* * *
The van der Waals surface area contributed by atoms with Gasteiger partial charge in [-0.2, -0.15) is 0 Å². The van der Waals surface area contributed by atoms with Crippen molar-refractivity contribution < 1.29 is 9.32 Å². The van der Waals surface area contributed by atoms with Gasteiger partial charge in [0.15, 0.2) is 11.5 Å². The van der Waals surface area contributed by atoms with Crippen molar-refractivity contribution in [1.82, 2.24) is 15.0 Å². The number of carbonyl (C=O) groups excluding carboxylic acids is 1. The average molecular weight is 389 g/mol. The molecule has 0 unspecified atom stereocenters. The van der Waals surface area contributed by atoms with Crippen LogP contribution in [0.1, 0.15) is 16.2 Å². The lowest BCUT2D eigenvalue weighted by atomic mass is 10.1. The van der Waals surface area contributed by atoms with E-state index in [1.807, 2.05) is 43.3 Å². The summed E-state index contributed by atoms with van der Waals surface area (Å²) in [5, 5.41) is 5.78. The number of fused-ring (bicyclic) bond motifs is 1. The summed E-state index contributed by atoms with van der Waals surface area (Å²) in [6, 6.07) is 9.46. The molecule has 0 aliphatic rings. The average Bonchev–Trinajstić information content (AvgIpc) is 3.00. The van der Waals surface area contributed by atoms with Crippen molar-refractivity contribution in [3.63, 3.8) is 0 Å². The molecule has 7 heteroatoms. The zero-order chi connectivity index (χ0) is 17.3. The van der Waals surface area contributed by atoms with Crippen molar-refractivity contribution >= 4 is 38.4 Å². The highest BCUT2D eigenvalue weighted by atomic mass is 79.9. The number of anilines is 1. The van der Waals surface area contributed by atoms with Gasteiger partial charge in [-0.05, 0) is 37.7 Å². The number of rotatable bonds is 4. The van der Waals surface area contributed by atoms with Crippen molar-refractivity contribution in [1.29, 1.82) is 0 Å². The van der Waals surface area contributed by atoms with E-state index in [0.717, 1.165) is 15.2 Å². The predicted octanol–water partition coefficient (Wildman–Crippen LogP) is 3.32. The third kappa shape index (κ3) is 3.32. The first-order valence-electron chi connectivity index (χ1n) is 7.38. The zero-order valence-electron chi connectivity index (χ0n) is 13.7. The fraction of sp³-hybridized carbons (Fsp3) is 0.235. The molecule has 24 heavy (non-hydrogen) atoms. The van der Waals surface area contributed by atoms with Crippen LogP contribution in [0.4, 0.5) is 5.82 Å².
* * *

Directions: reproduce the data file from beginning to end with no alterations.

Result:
The van der Waals surface area contributed by atoms with Gasteiger partial charge in [-0.2, -0.15) is 0 Å². The van der Waals surface area contributed by atoms with Crippen molar-refractivity contribution < 1.29 is 9.32 Å². The van der Waals surface area contributed by atoms with Gasteiger partial charge in [0.15, 0.2) is 11.5 Å². The van der Waals surface area contributed by atoms with Crippen molar-refractivity contribution in [1.82, 2.24) is 15.0 Å². The number of carbonyl (C=O) groups excluding carboxylic acids is 1. The average molecular weight is 389 g/mol. The molecule has 0 unspecified atom stereocenters. The van der Waals surface area contributed by atoms with Crippen LogP contribution in [0.1, 0.15) is 16.2 Å². The lowest BCUT2D eigenvalue weighted by atomic mass is 10.1. The van der Waals surface area contributed by atoms with E-state index in [1.807, 2.05) is 43.3 Å². The summed E-state index contributed by atoms with van der Waals surface area (Å²) in [5, 5.41) is 5.78. The number of fused-ring (bicyclic) bond motifs is 1. The summed E-state index contributed by atoms with van der Waals surface area (Å²) in [6, 6.07) is 9.46. The molecule has 0 aliphatic rings. The average Bonchev–Trinajstić information content (AvgIpc) is 3.00. The van der Waals surface area contributed by atoms with Crippen molar-refractivity contribution in [3.63, 3.8) is 0 Å². The molecule has 7 heteroatoms. The zero-order chi connectivity index (χ0) is 17.3. The van der Waals surface area contributed by atoms with Crippen molar-refractivity contribution >= 4 is 38.4 Å². The highest BCUT2D eigenvalue weighted by atomic mass is 79.9. The number of anilines is 1. The van der Waals surface area contributed by atoms with Gasteiger partial charge in [-0.05, 0) is 37.7 Å². The number of rotatable bonds is 4. The van der Waals surface area contributed by atoms with Crippen molar-refractivity contribution in [1.29, 1.82) is 0 Å². The van der Waals surface area contributed by atoms with E-state index in [0.717, 1.165) is 15.2 Å². The predicted octanol–water partition coefficient (Wildman–Crippen LogP) is 3.32. The third kappa shape index (κ3) is 3.32. The first-order valence-electron chi connectivity index (χ1n) is 7.38. The zero-order valence-electron chi connectivity index (χ0n) is 13.7. The fraction of sp³-hybridized carbons (Fsp3) is 0.235. The molecule has 24 heavy (non-hydrogen) atoms. The van der Waals surface area contributed by atoms with Crippen LogP contribution in [0.4, 0.5) is 5.82 Å².